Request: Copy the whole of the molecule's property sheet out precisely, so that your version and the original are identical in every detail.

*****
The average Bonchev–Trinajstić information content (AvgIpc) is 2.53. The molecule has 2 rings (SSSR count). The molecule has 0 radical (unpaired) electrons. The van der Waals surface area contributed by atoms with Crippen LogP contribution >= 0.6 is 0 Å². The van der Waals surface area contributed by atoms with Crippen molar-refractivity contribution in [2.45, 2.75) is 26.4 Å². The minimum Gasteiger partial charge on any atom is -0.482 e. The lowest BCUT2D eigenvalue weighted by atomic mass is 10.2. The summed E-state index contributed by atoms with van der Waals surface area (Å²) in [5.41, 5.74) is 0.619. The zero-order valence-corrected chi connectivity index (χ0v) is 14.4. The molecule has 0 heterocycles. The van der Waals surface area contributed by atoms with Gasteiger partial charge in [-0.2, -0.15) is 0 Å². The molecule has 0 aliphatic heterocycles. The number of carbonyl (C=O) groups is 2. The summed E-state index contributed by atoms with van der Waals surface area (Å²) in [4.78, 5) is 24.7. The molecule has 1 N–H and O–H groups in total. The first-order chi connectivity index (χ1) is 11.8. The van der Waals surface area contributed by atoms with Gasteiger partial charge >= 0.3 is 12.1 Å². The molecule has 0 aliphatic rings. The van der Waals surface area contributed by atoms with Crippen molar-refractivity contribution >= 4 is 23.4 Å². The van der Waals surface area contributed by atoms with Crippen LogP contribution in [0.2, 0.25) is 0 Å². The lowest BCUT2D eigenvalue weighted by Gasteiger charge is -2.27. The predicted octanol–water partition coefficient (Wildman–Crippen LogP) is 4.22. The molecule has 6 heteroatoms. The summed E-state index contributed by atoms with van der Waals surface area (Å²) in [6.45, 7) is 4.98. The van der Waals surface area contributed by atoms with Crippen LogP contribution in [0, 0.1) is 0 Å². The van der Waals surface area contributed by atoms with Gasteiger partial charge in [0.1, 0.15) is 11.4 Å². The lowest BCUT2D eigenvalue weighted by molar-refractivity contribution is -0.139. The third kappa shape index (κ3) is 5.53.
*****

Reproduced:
The average Bonchev–Trinajstić information content (AvgIpc) is 2.53. The molecule has 2 rings (SSSR count). The molecule has 0 radical (unpaired) electrons. The van der Waals surface area contributed by atoms with Crippen LogP contribution >= 0.6 is 0 Å². The van der Waals surface area contributed by atoms with Crippen molar-refractivity contribution in [2.45, 2.75) is 26.4 Å². The minimum Gasteiger partial charge on any atom is -0.482 e. The lowest BCUT2D eigenvalue weighted by atomic mass is 10.2. The summed E-state index contributed by atoms with van der Waals surface area (Å²) in [5.41, 5.74) is 0.619. The zero-order valence-corrected chi connectivity index (χ0v) is 14.4. The molecule has 0 heterocycles. The van der Waals surface area contributed by atoms with Gasteiger partial charge in [-0.2, -0.15) is 0 Å². The molecule has 0 aliphatic heterocycles. The number of carbonyl (C=O) groups is 2. The summed E-state index contributed by atoms with van der Waals surface area (Å²) in [4.78, 5) is 24.7. The molecule has 1 N–H and O–H groups in total. The first-order chi connectivity index (χ1) is 11.8. The van der Waals surface area contributed by atoms with Gasteiger partial charge >= 0.3 is 12.1 Å². The molecule has 0 aliphatic rings. The van der Waals surface area contributed by atoms with Crippen molar-refractivity contribution >= 4 is 23.4 Å². The van der Waals surface area contributed by atoms with Crippen LogP contribution in [0.2, 0.25) is 0 Å². The lowest BCUT2D eigenvalue weighted by Gasteiger charge is -2.27. The predicted octanol–water partition coefficient (Wildman–Crippen LogP) is 4.22. The molecule has 6 heteroatoms. The summed E-state index contributed by atoms with van der Waals surface area (Å²) in [6.45, 7) is 4.98. The van der Waals surface area contributed by atoms with Crippen LogP contribution in [0, 0.1) is 0 Å². The van der Waals surface area contributed by atoms with Gasteiger partial charge in [0.1, 0.15) is 11.4 Å². The lowest BCUT2D eigenvalue weighted by molar-refractivity contribution is -0.139. The third kappa shape index (κ3) is 5.53.